This blog covers updates for UWP apps that are not distributed through the Windows Store. This is a great solution for enterprises that need to install their apps from internal network locations like http or unc paths.
Let’s say you’re a developer who wants to build a Windows 10 app, called MyHRApp, and you’d like to share it on the internal company website.
Before build 16291 Windows 10 app updates outside the store were very difficult, because they required both user action and you, the developer, had to handle app update logistics or IT Pros had to write complex scripts to do update logisitics. You had to manage system resources; manage app workflow during an update; handle app update logistics through more than 1 app version; handle behavior when updates are in a different location, and a lot more.
Introducing the .appinstaller file
To help streamline the update process, starting in Windows 10 Fall Creators Update (insider build 16291 or later), we introduced the .appinstaller file. This file contains a standardized description of the components of the app, the location of potential updates, and specifies an update policy as shown in the example below:
The .appinstaller file contains sections for the main bundle as well as optional packages, dependencies, and update settings. The Uri in each section of the .appinstaller file is the location of the updates for that package. Notice that packages in the same .appinstaller file can have different versions. This is because versioning of each package is independent and is based on the number of updates that package had.
Note: The .appinstaller file is consumable through App Installer app and Powershell. Currently the App Installer app in Windows 10 Fall Creators Update only supports .appInstaller files that are located on a webserver. PowerShell (or the native PackageManager API) supports both http and unc locations doesn’t have these restrictions.
New workflow with .appinstaller
With the new workflow introduced in Build 16291 and later, when developing your MyHRApp you would also create a MyHRApp.appinstaller file and you’d upload it to the same webserver as the app.
Along with the app MyHRApp, the user’s device downloads the MyHRApp.appinstaller file and uses it to check for updates. If an update is found, it gets downloaded in the background, without interfering with the app launch. The update gets applied by the system and the next time the user launches MyHRApp – the update is applied to the app. Then, the system informs you, the developer, of the updates so you can surface the information to the user as appropriate. For details on update status see this blog.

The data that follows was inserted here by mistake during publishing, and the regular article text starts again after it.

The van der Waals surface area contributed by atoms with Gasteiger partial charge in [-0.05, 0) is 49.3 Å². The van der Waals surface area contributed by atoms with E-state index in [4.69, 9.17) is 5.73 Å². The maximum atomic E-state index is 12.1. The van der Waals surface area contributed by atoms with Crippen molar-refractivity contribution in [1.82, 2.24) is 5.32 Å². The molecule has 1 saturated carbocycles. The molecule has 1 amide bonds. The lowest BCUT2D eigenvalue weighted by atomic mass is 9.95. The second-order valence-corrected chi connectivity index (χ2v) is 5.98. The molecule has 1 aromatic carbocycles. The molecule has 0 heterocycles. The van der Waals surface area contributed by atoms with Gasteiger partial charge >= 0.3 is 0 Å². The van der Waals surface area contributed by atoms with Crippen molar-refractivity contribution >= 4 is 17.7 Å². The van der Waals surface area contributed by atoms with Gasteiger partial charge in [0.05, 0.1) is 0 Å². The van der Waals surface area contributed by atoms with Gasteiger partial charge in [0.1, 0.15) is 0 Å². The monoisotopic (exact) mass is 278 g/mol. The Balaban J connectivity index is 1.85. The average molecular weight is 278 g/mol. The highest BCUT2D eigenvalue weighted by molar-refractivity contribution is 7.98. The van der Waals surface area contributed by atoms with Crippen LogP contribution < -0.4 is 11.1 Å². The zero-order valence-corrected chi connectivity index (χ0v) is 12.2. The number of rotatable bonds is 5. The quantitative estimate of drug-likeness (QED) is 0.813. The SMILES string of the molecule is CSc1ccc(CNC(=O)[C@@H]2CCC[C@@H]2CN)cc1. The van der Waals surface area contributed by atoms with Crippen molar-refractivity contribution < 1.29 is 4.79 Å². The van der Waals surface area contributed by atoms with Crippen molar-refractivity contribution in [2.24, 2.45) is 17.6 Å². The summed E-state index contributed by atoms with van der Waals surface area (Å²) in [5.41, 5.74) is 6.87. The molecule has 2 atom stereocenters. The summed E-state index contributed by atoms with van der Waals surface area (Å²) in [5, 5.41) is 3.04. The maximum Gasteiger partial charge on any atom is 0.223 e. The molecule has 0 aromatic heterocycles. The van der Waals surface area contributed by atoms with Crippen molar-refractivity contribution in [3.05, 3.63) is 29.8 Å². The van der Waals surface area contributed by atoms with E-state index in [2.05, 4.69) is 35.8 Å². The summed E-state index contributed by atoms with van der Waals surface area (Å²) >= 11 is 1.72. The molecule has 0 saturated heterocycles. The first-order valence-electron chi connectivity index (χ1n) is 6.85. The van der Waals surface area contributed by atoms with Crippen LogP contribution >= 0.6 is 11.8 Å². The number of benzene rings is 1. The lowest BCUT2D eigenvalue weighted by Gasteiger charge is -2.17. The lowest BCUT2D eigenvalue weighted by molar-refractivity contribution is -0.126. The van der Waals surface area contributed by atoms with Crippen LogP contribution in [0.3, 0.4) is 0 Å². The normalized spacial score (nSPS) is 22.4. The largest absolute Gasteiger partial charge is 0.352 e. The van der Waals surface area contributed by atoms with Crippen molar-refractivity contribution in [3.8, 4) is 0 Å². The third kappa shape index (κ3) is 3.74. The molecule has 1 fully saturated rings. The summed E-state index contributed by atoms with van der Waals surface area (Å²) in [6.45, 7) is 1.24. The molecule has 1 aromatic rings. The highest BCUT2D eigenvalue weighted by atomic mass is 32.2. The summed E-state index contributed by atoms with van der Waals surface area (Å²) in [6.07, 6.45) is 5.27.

Note: When MyHRApp v2 update gets downloaded, the updated MyHRApp.appinstaller v2 file gets downloaded along with it.
Note: If you choose to change MyHRApp v2’s location from webserver1 to webserver2, you only update MyHRApp.appinstaller in webserver1 to point to the new location of MyHRApp’s v2 in webserver2. In webserver2 you would add MyHRApp.appxbundle’s v2 along with a new MyHRApp.appinstaller for v2. In this case, when the user’s device checks for an update in webserver1, it finds the pointer to webserver2 and downloads the v2 of MyHRApp along with the latest appinstaller file from webserver2.
With the .appinstaller file, your app is kept updated through the following process:
In summary, the .appinstaller file removes the need for the developer to handle update intricacies in their app, and allows apps to update without disturbing the user. This adds up to an easier app deployment lifecycle, and a better app experience for users.
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Source : blogs.msdn.microsoft.com
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